Have you ever gone for a deep lunge and felt a sudden, sharp pain in the back of the thigh? You may have strained your hamstring.
Hamstrings are a group of three muscles that run down the back of the thigh connecting the pelvis to the leg. A hamstring strain is one of the most common injuries of the lower body.
The anatomy of the hamstring muscles includes the portion that contracts or relaxes to move a limb, called the belly, and the portion that connects the muscle belly to the bone, called the tendon. When excessive force is applied while stretching, damage can occur to the muscle belly.
Hamstring strains typically happen during high-speed running with sudden starts or changes in direction or when the muscle is overstretched by activities such as sprinting, hurdling, kicking or heavy lifting.
Risk factors for hamstring strain injuries include:
…Sports participation. Any activity that requires extreme stretching of the hamstring, like running or sprinting, poses the risk of injury.
…Prior hamstring injury. You’re more likely to have another injury after your first one, especially if you continue your activities at pre-injury levels before your muscle has healed.
…Poor flexibility. Your flexibility can affect your muscle’s ability to bear the full force of the action.
…Inadequate warm-up before activity. If you do not gently stretch before an activity, you can experience an injury.
Hamstring strain injuries are classified as grade I, II or III depending on the severity of the injury:
…Grade I: a mild muscle strain—likely to recover in a few days
…Grade II: a partial muscle tear
…Grade III: a complete muscle tear or tear of an attachment—may take weeks or months to heal
You may experience a sudden pain in the back of the thigh. It can happen quickly and cause you to stop the activity you’re participating in. If the injury is mild, the symptoms may last for a few days; if they are severe, they could last weeks.
…Sudden, sharp pain in the back of the thigh or in the buttocks.
…Feeling of a “pop” or tearing in the muscle.
…Bruising within hours or days after the injury.
…Tenderness to touch in the affected area.
…Difficulty sitting comfortably, lifting the leg when lying down or straightening the knee.
…Difficulty walking or running, resulting in a limp.
Mild hamstring strains can be treated at home. If you can’t bear any weight on your injured leg or if you can’t walk more than four steps without significant pain, you should see a doctor.
Your physical therapist will conduct an evaluation to determine if your symptoms are an indicator of any serious conditions.
Your physical therapist may ask you:
…What activities were you performing when you felt pain?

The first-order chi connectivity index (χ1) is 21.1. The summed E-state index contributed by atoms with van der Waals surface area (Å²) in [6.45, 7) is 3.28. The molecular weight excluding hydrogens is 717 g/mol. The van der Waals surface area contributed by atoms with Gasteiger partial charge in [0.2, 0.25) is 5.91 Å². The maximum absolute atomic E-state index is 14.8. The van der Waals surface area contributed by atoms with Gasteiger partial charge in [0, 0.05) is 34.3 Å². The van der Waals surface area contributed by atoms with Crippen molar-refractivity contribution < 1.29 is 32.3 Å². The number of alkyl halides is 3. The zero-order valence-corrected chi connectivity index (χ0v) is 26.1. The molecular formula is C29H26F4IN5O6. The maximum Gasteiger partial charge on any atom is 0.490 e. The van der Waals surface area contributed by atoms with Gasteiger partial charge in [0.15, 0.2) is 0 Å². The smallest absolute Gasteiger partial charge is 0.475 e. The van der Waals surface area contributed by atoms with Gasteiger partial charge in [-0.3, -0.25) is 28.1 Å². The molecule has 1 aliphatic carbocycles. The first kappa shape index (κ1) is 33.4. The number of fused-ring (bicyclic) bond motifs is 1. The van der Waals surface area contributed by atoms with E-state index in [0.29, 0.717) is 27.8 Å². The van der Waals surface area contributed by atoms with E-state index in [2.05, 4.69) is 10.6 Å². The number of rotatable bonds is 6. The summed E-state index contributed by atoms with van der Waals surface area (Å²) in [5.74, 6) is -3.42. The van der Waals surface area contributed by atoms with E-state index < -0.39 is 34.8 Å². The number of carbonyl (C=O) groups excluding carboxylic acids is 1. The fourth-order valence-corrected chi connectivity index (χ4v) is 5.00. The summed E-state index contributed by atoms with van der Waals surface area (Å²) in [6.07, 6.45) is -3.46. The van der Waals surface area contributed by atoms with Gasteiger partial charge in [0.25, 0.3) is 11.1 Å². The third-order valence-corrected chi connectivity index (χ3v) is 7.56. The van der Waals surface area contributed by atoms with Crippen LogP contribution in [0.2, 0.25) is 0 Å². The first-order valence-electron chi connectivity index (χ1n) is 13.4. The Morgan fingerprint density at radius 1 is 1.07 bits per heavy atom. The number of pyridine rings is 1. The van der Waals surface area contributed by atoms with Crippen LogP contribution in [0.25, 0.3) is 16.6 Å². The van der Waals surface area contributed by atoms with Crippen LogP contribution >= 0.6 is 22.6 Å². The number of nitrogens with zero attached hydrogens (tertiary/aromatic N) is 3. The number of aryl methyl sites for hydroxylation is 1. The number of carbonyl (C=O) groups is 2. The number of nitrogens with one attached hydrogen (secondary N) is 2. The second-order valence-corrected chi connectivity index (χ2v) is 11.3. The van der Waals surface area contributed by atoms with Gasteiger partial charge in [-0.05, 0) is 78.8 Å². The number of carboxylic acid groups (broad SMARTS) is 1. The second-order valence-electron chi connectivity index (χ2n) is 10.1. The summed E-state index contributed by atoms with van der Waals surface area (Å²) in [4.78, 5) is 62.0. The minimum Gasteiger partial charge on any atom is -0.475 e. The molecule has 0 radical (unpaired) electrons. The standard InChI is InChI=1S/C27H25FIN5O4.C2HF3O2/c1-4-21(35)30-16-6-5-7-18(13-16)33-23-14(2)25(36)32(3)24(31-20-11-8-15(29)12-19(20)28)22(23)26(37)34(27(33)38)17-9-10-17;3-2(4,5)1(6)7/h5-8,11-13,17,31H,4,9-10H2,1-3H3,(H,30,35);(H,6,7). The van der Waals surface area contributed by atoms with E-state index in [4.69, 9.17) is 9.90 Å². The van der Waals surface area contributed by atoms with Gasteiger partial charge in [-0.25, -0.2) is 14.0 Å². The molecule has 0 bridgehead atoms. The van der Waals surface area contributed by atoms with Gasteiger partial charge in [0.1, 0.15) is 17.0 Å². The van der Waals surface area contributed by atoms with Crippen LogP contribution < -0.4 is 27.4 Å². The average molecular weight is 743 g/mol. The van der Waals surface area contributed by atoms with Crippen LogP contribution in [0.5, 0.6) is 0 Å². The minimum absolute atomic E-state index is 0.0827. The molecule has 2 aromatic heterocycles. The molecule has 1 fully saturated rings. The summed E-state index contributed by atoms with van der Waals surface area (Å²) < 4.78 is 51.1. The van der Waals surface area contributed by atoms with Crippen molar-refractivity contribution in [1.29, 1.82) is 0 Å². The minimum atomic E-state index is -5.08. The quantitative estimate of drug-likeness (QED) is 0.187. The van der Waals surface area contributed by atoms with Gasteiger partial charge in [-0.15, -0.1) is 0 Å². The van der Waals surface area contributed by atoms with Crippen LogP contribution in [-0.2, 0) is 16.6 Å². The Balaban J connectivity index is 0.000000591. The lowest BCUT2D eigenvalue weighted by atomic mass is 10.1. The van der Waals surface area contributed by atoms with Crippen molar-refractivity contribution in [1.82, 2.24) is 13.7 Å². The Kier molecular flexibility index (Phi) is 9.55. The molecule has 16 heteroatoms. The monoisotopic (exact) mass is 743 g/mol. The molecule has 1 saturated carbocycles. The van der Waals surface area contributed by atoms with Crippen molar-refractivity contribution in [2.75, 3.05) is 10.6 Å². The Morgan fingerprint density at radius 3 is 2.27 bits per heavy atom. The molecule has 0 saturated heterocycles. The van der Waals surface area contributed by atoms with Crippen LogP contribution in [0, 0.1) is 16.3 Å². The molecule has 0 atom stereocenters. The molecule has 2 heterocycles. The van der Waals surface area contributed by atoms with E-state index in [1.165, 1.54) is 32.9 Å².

…Where is the pain?
…Did you hear a “pop” when it occurred?
…Did you notice any bruising after the injury?
…What were you not able to do immediately following the injury, and how have you been functioning since the injury (e.g., walking, sleeping, lifting your leg)?
…Have you had a similar injury before?
After the questions, the physical therapist performs tests, such as:
…Observation for bruising.
…Palpation to determine the location and size of the area—this will help determine the severity of the injury.
If you are suffering from a grade III strain, your physical therapist will likely refer you to an orthopedic physician for diagnostic imaging.
A physical therapist can help with recovery of a hamstring strain. Your physical therapist treatment may include:
…Manual therapy. Your physical therapist may massage and move the affected area to help improve motion, flexibility and strength.
…Range-of-motion exercises. You may want to stretch your muscles after the injury, but you don’t want to do this early in the recovery process. Your therapist will guide you when it’s appropriate to do so.
…Muscle-strengthening exercises. Your physical therapist will prescribe exercises to target weakened muscles.
…Functional training. Eventually, your therapist will help elevate your training to pre-injury.
If your strain requires surgery, your physical therapist will work with your surgeon to ensure complete postoperative care.
With any muscle strain, there are several ways to decrease your risk, including:
…Warm up before activities.
…Gradually increase the frequency and intensity of new activities.
…Strengthen your hamstring muscles.
Your physical therapist can help you avoid or treat a strain with specific exercises and training.
True Sports Physical Therapy—Where Maryland Athletes Rehab
At True Sports, we’re sports focused because you’re sports focused. The best physical therapists in Baltimore and Maryland provide the highest level of sports physical therapy and expertise you need to get back to your sport.
With six convenient, state-of-the-art locations to choose from, any athlete who takes their rehab seriously can get awesome care and extraordinary results. Select your location and schedule an appointment, and have True Sports get you back to your team.
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